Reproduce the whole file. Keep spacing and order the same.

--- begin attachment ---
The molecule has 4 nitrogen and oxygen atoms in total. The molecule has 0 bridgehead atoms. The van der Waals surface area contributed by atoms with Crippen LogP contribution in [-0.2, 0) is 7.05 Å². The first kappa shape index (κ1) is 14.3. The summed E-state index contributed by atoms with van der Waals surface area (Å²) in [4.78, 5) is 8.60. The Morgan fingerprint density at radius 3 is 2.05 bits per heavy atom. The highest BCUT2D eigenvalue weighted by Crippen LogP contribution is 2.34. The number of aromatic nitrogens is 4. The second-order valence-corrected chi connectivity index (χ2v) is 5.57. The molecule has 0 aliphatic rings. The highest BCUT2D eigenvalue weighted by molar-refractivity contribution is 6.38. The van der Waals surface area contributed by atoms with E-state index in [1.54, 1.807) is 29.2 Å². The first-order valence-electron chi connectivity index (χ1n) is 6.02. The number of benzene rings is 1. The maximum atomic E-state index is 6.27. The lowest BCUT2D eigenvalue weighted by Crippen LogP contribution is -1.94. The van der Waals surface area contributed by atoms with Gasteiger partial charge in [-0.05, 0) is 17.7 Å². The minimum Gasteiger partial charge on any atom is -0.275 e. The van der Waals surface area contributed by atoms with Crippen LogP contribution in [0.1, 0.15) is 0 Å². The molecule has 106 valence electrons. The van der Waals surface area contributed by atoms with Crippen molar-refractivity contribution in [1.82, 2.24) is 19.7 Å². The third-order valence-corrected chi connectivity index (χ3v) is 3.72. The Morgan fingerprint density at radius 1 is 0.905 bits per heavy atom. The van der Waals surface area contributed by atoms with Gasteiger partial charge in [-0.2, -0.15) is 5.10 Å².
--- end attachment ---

The molecule has 4 nitrogen and oxygen atoms in total. The molecule has 0 bridgehead atoms. The van der Waals surface area contributed by atoms with Crippen LogP contribution in [-0.2, 0) is 7.05 Å². The first kappa shape index (κ1) is 14.3. The summed E-state index contributed by atoms with van der Waals surface area (Å²) in [4.78, 5) is 8.60. The Morgan fingerprint density at radius 3 is 2.05 bits per heavy atom. The highest BCUT2D eigenvalue weighted by Crippen LogP contribution is 2.34. The number of aromatic nitrogens is 4. The second-order valence-corrected chi connectivity index (χ2v) is 5.57. The molecule has 0 aliphatic rings. The highest BCUT2D eigenvalue weighted by molar-refractivity contribution is 6.38. The van der Waals surface area contributed by atoms with E-state index in [1.54, 1.807) is 29.2 Å². The first-order valence-electron chi connectivity index (χ1n) is 6.02. The number of benzene rings is 1. The maximum atomic E-state index is 6.27. The lowest BCUT2D eigenvalue weighted by Crippen LogP contribution is -1.94. The van der Waals surface area contributed by atoms with Gasteiger partial charge in [-0.05, 0) is 17.7 Å². The minimum Gasteiger partial charge on any atom is -0.275 e. The van der Waals surface area contributed by atoms with Crippen LogP contribution in [0.1, 0.15) is 0 Å². The molecule has 106 valence electrons. The van der Waals surface area contributed by atoms with Crippen molar-refractivity contribution in [1.82, 2.24) is 19.7 Å². The third-order valence-corrected chi connectivity index (χ3v) is 3.72. The Morgan fingerprint density at radius 1 is 0.905 bits per heavy atom. The van der Waals surface area contributed by atoms with Gasteiger partial charge in [-0.2, -0.15) is 5.10 Å².